The US has maintained a significant trade deficit for decades, but imposing the new President Trump tariffs will unlikely lead to improving the situation.
The trade deficit is the result of years of industrialisation and the shift of manufacturing elsewhere, and simply imposing tariffs is unlikely to reverse the long-term decline. Further, even if companies do return, manufacturing is increasingly automated, meaning this will not guarantee wider economic stimulus through mass employment.
They will most likely antagonise rivals, as well as allies, with the potential for serious escalation.
Tariffs will not reverse trends toward automation
The US balance of payments has been in deficit for decades, with the last recorded surplus in 1975.
Deindustrialisation took its toll, as free trade agreements and globalisation saw many manufacturing firms relocate elsewhere. While production may come back as a result of protectionism, advances in automation mean jobs aren’t likely to be restored in the same number.
In 2017 Austrian producer Voestalpine opened its Donawitz mill, which employs only 14 people but produces 500,000 tons of steel wire annually. Any significant investment in the industry will likely result in further automation, but even investment isn’t guaranteed. Companies may be reluctant to invest, as there’s no guarantee that the tariffs will still be in place after 2020.
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US manufacturing lacks capacity for domestic demand
The US is the largest importer in the global economy, but falls behind China and the European Union (EU-28) in terms of exports. The steel and aluminum tariffs Trump is imposing affect nine of its top 15 trading partners in the year-to-date for 2018.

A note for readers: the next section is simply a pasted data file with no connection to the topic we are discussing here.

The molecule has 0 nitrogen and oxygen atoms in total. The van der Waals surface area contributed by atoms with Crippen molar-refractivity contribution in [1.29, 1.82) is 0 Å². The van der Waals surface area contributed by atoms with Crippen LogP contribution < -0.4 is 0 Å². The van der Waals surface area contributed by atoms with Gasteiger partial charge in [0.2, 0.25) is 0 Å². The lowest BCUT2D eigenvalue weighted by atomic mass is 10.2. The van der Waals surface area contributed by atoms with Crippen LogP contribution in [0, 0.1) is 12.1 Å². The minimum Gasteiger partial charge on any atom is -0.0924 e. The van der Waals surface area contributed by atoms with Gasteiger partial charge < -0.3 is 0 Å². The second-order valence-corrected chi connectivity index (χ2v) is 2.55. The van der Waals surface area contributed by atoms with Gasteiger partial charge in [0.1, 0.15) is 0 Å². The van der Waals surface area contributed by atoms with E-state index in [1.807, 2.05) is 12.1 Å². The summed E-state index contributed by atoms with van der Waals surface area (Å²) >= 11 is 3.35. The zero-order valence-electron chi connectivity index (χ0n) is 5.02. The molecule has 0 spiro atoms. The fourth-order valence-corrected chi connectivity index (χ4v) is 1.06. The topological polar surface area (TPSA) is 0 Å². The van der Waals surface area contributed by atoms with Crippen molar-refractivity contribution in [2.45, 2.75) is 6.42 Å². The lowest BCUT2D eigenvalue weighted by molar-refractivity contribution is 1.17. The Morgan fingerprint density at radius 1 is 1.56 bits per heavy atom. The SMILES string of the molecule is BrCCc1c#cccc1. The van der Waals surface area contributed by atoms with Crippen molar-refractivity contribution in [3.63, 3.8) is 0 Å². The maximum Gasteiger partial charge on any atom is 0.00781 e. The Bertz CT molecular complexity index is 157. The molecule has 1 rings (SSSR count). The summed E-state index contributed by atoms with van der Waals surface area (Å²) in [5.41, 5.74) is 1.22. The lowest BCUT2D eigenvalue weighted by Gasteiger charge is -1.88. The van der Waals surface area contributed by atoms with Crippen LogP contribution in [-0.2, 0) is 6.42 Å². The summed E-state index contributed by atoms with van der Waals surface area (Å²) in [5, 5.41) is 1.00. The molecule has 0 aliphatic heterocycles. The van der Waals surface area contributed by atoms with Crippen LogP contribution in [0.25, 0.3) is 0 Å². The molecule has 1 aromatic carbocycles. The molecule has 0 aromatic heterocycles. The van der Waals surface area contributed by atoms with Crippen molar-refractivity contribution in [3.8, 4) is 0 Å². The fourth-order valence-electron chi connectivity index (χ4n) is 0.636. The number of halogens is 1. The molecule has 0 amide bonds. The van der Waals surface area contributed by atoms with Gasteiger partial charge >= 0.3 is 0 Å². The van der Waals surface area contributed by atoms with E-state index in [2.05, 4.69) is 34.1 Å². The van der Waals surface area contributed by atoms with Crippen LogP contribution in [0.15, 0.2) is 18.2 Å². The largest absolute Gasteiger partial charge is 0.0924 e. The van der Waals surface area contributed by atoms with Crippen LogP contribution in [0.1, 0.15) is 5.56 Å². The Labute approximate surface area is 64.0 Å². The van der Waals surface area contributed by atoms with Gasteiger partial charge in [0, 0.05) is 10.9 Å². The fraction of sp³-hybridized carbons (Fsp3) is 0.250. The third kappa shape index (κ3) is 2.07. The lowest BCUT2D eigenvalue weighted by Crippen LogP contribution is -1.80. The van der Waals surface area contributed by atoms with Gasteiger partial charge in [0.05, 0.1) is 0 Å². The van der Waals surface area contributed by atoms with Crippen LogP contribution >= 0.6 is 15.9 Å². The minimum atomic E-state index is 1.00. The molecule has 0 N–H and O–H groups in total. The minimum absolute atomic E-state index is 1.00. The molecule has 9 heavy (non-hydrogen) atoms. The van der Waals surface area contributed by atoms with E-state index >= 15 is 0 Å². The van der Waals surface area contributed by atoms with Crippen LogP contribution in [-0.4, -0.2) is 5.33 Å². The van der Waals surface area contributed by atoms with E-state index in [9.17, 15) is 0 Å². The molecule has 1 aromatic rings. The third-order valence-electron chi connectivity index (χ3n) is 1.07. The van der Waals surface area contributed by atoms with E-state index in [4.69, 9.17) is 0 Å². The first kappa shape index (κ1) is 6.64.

China’s position as the second largest economy and world’s largest manufacturing base has seen it become the largest reason for the US’ trade deficit. The Bureau of Economic Analysis estimated in 2017 that the US’s trade deficit with China is $335.7bn, with the second largest trade deficit, Mexico, at $68.7bn. According to Eurostat figures, China was the largest exporter in 2016, accounting for 17% of global exports.
Trump’s steel and aluminum tariffs have some merit in not exempting its North American Free Trade Agreement (NAFTA) partners and the EU, as these countries accounted for 40.2% of US steel imports. Canada and the EU are the largest and second largest respectively.
China, often cited as the alleged cause of the US’ steel industry woes, accounted for less than 2.1% of steel imports in 2017.
Allies have imposed retaliatory tariffs
The knock-on effect of targeting allies is they have also responded in kind. They have also targeted other industries, which mean any merits delivered to the steel industry may be outweighed by the damage done elsewhere.
Canada has targeted steel, yoghurt and whiskey, while Mexico announced tariffs on whiskey, cheese, fruit steel, bourbon, and pork. 34.3% of US exports go to its NAFTA neighbours.
The EU has targeted goods such as bourbon and Harley-Davidson. Harley-Davidson’s largest export market includes Europe, representing 16.1% of its motorcycle sales in FY2017.
A related MarketLine report can be found here.